The State of Michigan's Fiscal Year 2012 budget replaces statutory state revenue sharing with a new Economic Vitality Incentive Program that creates incentives for local government reforms. In order to qualify for funding that formerly was automatically distributed based on a statutory formula, local governments will have to comply with requirements related to employee compensation reforms, intergovernmental collaboration for the delivery of services, and new accountability tools - citizens' guides to financial information and performance dashboards.
The citizens' guide is intended to be a short, quick way of conveying the financial health of the government to the residents and consumers of governmental services. The performance dashboard should provide a few metrics that chart government performance. Those metrics could include: fiscal stability, economic strength, public safety, quality of life, and any other measures that are relevant to the strategic goals and objectives of the local government.
CRC's new paper explains the context within which the new accountability tools were introduced; discusses the state's guidelines for development of these tools; critiques the templates the state has created to provide some guidance to local officials; and recommends the content of performance dashboards. It provides links to resources local governments can use to draw on best practices and organizations that have developed reports on performance measurement to citizens.
Distribution of State Aid to Michigan Schools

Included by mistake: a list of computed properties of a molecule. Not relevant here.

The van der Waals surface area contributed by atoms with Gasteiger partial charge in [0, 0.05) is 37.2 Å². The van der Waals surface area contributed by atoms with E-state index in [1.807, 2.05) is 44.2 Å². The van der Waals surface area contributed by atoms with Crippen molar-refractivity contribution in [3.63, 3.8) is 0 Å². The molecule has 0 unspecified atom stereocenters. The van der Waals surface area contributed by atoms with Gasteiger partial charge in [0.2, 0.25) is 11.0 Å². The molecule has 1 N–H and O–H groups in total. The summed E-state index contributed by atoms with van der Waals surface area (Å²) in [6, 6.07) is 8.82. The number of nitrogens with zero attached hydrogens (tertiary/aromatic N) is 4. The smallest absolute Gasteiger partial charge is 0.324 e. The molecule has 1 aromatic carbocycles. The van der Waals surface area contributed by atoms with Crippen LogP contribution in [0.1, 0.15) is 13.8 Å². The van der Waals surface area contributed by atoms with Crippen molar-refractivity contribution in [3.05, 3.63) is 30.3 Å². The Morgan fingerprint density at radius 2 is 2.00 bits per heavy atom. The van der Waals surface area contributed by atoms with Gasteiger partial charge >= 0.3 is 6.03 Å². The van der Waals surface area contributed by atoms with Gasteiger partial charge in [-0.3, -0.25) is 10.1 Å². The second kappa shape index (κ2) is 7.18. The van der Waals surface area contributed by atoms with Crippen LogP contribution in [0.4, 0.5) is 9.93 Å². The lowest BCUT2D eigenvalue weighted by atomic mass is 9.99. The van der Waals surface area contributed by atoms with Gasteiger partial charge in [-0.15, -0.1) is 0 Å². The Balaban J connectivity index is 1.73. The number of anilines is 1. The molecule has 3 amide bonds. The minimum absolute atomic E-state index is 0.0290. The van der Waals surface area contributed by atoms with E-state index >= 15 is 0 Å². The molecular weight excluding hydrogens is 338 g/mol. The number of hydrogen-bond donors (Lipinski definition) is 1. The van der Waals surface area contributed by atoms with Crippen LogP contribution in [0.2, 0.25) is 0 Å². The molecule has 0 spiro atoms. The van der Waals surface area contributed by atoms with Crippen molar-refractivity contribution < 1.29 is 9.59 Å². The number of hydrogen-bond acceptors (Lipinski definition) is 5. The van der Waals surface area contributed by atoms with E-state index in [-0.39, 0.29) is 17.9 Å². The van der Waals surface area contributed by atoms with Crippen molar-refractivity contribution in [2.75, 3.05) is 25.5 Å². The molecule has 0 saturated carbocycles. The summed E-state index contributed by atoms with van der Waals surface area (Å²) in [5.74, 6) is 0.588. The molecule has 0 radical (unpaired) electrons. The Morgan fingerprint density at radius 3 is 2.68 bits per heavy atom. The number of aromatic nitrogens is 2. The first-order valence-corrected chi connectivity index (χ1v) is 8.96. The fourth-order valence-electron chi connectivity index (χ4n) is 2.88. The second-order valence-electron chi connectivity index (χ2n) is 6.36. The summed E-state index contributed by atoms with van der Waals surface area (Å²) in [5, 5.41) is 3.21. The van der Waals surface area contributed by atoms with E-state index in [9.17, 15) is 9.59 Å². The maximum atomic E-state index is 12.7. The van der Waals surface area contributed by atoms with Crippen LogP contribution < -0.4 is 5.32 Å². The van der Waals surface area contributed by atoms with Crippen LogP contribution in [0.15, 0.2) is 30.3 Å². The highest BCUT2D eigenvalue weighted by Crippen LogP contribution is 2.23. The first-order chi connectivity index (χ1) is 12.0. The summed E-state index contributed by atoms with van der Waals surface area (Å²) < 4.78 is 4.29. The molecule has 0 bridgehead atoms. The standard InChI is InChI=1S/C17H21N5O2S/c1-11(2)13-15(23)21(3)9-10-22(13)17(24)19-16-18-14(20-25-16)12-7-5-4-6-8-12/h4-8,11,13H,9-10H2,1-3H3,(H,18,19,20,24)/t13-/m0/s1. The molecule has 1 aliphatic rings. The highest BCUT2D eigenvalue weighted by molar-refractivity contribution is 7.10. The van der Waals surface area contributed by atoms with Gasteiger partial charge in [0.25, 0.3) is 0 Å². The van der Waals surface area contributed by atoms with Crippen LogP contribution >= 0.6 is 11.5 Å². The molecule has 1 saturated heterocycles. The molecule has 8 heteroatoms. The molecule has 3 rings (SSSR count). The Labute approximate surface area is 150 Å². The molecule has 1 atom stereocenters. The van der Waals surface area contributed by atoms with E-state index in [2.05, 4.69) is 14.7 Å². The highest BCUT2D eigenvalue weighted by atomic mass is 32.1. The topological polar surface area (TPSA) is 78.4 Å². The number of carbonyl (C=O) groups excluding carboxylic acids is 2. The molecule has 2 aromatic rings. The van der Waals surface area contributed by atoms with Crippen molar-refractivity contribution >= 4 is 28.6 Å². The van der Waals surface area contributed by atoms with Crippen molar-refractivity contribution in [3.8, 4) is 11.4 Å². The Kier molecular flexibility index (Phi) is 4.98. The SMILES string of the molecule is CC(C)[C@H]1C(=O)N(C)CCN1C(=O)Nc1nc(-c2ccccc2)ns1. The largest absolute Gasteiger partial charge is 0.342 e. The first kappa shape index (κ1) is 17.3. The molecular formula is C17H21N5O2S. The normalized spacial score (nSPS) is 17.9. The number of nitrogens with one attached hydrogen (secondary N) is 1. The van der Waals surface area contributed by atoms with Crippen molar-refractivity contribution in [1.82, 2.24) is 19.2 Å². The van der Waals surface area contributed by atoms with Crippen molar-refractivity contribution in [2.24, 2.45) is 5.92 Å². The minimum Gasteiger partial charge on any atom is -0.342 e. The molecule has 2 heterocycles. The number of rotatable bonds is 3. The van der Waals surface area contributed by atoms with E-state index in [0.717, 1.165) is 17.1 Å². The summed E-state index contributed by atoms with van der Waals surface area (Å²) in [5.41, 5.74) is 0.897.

Report 371 ( August 2011 ) 87 pages
Proposal A of 1994 and the related school finance reforms met many of their initial goals, most notably greater equalization of per-pupil funding across Michigan districts. While the wide variance in revenues per pupil was a public policy problem that plagued the state for many years prior to Proposal A, the prescription to this problem has created new issues. Distribution of State Aid to Michigan Schools identifies a number of important issues that policymakers should consider when contemplating changes to Michigan's school funding model.
The major topics covered in the new CRC report include:
- Issues surrounding the movement of school funding decisions from local districts to the state.
- A look at how district revenues have changed since Proposal A, including viewing districts by pre-Proposal A funding level; impact of required retirement contributions; income of district residents; district property tax wealth; urban, suburban and rural districts; and the percentage of African American students in a district.
- Evidence on the effect of increases in school spending on student performance.
- Effects of enrollment changes and school choice on district finances.
- Funding for "at-risk" pupils.
"It has been 17 years since Proposal A," said Thiel. "School finance is too important to leave on autopilot. Michigan needs to regularly examine how the system is working and assess if it is still meeting the needs of Michigan's students."
The State of Michigan's New Fiscal Plan
State Budget Note 2011-02 ( July 2011 ) 13 pages
With Governor Snyder's signing of the FY2012 state budget on June 21, the final piece of the state's new fiscal plan is now officially in place. The plan was crafted against a backdrop of an improving state economy and growing state revenues, in part making it easier to complete in a timely fashion. It consists of: 1) a revamped state tax structure, 2) a spending plan that balances ongoing spending and resources mainly through significant appropriation reductions; 3) a down payment on future long-term obligations; and 4) a deposit in the state's rainy day fund. Major pieces of the plan will come on-line in the fall, including the budget on October 1, while many of the tax changes take effect on January 1, 2012.